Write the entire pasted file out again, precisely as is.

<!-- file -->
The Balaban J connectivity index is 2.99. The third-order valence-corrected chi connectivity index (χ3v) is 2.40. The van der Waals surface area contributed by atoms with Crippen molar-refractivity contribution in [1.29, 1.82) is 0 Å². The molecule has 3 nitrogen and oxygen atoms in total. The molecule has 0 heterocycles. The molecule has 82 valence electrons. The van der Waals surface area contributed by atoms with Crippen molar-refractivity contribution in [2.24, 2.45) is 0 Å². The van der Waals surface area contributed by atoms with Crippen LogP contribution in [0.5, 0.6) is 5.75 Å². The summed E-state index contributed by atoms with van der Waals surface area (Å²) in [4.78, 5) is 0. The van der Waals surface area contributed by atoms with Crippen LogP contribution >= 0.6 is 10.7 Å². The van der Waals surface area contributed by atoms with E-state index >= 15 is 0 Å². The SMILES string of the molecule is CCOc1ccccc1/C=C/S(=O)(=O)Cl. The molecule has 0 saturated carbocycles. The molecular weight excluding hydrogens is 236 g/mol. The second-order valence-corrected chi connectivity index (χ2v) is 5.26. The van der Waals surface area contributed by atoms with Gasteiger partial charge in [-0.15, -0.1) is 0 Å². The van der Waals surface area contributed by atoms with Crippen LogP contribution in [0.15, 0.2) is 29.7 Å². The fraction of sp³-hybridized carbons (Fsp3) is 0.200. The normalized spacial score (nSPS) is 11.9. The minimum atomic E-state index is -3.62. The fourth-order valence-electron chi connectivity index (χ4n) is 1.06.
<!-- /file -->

The Balaban J connectivity index is 2.99. The third-order valence-corrected chi connectivity index (χ3v) is 2.40. The van der Waals surface area contributed by atoms with Crippen molar-refractivity contribution in [1.29, 1.82) is 0 Å². The molecule has 3 nitrogen and oxygen atoms in total. The molecule has 0 heterocycles. The molecule has 82 valence electrons. The van der Waals surface area contributed by atoms with Crippen molar-refractivity contribution in [2.24, 2.45) is 0 Å². The van der Waals surface area contributed by atoms with Crippen LogP contribution in [0.5, 0.6) is 5.75 Å². The summed E-state index contributed by atoms with van der Waals surface area (Å²) in [4.78, 5) is 0. The van der Waals surface area contributed by atoms with Crippen LogP contribution >= 0.6 is 10.7 Å². The van der Waals surface area contributed by atoms with E-state index >= 15 is 0 Å². The SMILES string of the molecule is CCOc1ccccc1/C=C/S(=O)(=O)Cl. The molecule has 0 saturated carbocycles. The molecular weight excluding hydrogens is 236 g/mol. The second-order valence-corrected chi connectivity index (χ2v) is 5.26. The van der Waals surface area contributed by atoms with Gasteiger partial charge in [-0.15, -0.1) is 0 Å². The van der Waals surface area contributed by atoms with Crippen LogP contribution in [0.15, 0.2) is 29.7 Å². The fraction of sp³-hybridized carbons (Fsp3) is 0.200. The normalized spacial score (nSPS) is 11.9. The minimum atomic E-state index is -3.62. The fourth-order valence-electron chi connectivity index (χ4n) is 1.06.